If they get their way, your sensitive personal home information could be made publicly available to anyone on the internet.
Are your alarm bells going off yet? If you’re like me, the answer is probably yes. But like me it not for any of the reasons TREB wants.
To begin with, Canada has a fairly aggressive Privacy Commissioner who is very willing to speak her mind. I suspect she (and possibly her provincial counterparts) were consulted before Competition Commissioner issued her request. And like most Canadians I likely trust the Privacy Commissioner more than TREB. She’s been fairly quiet.
But of course, why speculate about issues! Let’s go straight to the source. What did the Competition Bureau actually ask for? Well you can find all the relevant documents here (funny how TREB’s campaign website does not link to any of these), but check it out yourself. Here is my breakdown of the issue:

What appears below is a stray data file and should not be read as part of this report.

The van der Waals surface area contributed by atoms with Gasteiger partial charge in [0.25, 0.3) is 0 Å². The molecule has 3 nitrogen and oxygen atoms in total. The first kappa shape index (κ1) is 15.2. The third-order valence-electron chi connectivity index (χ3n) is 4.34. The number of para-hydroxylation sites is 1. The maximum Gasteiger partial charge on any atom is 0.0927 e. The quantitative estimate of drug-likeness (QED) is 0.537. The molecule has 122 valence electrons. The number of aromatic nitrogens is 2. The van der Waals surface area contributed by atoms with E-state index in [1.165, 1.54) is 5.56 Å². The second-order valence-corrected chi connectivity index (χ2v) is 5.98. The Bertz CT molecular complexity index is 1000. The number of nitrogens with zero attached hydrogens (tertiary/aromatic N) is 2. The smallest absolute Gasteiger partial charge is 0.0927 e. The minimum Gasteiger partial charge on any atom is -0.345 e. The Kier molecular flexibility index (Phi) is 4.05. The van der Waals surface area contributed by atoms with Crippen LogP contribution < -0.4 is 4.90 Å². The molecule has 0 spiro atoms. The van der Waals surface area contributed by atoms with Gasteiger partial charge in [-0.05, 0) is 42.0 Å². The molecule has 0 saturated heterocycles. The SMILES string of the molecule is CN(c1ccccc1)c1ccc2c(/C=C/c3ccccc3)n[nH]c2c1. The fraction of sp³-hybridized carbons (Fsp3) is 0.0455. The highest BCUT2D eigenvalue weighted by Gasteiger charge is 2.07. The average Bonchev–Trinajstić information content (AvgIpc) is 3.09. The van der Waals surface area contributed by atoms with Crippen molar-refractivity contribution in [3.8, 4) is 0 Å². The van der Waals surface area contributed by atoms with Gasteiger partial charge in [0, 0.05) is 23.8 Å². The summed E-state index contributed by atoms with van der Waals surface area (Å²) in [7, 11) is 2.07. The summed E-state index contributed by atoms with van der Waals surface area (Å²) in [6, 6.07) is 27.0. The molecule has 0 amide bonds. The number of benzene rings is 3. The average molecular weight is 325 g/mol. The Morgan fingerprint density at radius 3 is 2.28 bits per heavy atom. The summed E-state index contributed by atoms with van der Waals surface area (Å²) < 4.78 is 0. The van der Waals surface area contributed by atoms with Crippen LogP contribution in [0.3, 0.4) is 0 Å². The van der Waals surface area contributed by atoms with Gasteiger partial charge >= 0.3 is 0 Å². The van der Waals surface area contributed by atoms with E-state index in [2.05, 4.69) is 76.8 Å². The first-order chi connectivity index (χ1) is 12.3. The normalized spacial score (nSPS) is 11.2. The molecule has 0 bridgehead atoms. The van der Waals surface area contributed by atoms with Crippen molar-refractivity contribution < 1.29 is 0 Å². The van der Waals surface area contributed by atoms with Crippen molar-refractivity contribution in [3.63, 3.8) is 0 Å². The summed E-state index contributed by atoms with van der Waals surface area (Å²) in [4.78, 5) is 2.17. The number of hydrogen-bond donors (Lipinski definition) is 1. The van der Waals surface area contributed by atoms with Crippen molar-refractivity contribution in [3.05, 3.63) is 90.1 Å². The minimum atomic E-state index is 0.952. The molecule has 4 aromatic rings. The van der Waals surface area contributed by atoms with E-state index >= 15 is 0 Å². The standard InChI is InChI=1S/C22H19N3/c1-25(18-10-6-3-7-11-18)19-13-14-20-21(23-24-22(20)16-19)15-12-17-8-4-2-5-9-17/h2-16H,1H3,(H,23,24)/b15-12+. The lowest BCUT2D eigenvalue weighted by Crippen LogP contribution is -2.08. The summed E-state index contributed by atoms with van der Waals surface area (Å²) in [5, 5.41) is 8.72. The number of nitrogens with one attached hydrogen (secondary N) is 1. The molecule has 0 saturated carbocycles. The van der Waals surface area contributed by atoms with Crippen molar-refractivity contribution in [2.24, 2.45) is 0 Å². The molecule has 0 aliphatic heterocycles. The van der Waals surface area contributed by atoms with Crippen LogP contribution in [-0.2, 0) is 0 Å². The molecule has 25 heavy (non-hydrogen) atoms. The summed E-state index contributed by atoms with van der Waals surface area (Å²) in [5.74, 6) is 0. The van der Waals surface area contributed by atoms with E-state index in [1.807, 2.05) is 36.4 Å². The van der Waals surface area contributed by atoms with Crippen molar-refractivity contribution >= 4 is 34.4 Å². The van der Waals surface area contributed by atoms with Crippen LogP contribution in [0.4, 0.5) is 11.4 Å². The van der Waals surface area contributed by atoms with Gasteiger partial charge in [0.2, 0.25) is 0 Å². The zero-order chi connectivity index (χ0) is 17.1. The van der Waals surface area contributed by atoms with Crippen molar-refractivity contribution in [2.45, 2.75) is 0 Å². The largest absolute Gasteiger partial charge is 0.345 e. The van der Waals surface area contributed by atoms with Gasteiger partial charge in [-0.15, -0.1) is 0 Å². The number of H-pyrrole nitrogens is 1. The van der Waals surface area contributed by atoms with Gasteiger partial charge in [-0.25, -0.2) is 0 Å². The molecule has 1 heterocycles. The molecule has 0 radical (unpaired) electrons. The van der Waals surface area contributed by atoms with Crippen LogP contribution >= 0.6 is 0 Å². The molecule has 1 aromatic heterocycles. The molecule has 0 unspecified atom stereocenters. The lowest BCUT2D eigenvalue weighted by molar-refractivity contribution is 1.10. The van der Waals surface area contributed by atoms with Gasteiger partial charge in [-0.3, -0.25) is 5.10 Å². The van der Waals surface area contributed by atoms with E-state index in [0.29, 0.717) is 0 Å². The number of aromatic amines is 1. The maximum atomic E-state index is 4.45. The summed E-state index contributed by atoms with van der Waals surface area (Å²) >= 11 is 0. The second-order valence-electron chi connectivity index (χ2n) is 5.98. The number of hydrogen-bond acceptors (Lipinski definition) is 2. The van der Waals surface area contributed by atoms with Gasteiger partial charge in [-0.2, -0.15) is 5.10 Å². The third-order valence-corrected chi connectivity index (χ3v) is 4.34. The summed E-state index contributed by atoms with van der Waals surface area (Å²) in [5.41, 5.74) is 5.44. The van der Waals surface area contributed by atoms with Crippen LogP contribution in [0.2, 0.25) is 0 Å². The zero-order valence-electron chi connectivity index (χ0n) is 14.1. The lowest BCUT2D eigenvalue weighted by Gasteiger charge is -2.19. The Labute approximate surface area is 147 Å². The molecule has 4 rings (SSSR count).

1. This is actually about enabling new services – TREB essentially uses MLS – the online listing service where you look for homes, as a mechanism to prevent new ways of looking for homes online from emerging. I suspect that consumers are not well served by this outcome. That is certainly how the Competition Bureau feels.
2. The Competition Bureau is not asking for information like your name and street address to be posted online for all to see (although I actually think consumers should be given that choice). Indeed you can tell a lawyer was involved in drafting the protectyourprivacy.ca website. There are all these strategically inserted “could’s” as in “your sensitive personal home information could be made publicly available.” Err… that’s a fair degree less alarming.
What the Competition Bureau appears to want is to enable brokers’ client to browse homes on a password-protected site (called a “virtual office website”). Here they could get more details than what is currently available to the public at large on MLS. However, even these password protected site might not include things like the current occupants name. It would however (or at least hopefully) include previous sales prices, as knowing the history of the market is quite helpful. I think most consumers agree that a little more transparency around pricing in the real estate industry would be good for consumers.